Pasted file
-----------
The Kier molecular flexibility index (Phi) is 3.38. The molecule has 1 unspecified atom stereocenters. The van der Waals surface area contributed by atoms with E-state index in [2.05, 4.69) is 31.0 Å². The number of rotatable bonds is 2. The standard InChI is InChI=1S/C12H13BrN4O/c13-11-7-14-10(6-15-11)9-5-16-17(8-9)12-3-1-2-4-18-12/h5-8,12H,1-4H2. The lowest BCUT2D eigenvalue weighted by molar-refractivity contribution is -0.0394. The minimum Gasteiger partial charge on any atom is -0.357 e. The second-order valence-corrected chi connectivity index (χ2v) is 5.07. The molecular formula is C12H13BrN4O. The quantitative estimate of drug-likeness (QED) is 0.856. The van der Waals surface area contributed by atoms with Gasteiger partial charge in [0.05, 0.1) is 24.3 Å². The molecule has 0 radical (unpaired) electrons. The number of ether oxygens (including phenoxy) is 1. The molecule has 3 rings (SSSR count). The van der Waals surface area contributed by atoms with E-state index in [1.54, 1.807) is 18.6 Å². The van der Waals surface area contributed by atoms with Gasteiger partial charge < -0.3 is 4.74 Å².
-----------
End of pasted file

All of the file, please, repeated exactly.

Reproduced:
The Kier molecular flexibility index (Phi) is 3.38. The molecule has 1 unspecified atom stereocenters. The van der Waals surface area contributed by atoms with E-state index in [2.05, 4.69) is 31.0 Å². The number of rotatable bonds is 2. The standard InChI is InChI=1S/C12H13BrN4O/c13-11-7-14-10(6-15-11)9-5-16-17(8-9)12-3-1-2-4-18-12/h5-8,12H,1-4H2. The lowest BCUT2D eigenvalue weighted by molar-refractivity contribution is -0.0394. The minimum Gasteiger partial charge on any atom is -0.357 e. The second-order valence-corrected chi connectivity index (χ2v) is 5.07. The molecular formula is C12H13BrN4O. The quantitative estimate of drug-likeness (QED) is 0.856. The van der Waals surface area contributed by atoms with Gasteiger partial charge in [0.05, 0.1) is 24.3 Å². The molecule has 0 radical (unpaired) electrons. The number of ether oxygens (including phenoxy) is 1. The molecule has 3 rings (SSSR count). The van der Waals surface area contributed by atoms with E-state index in [1.54, 1.807) is 18.6 Å². The van der Waals surface area contributed by atoms with Gasteiger partial charge < -0.3 is 4.74 Å².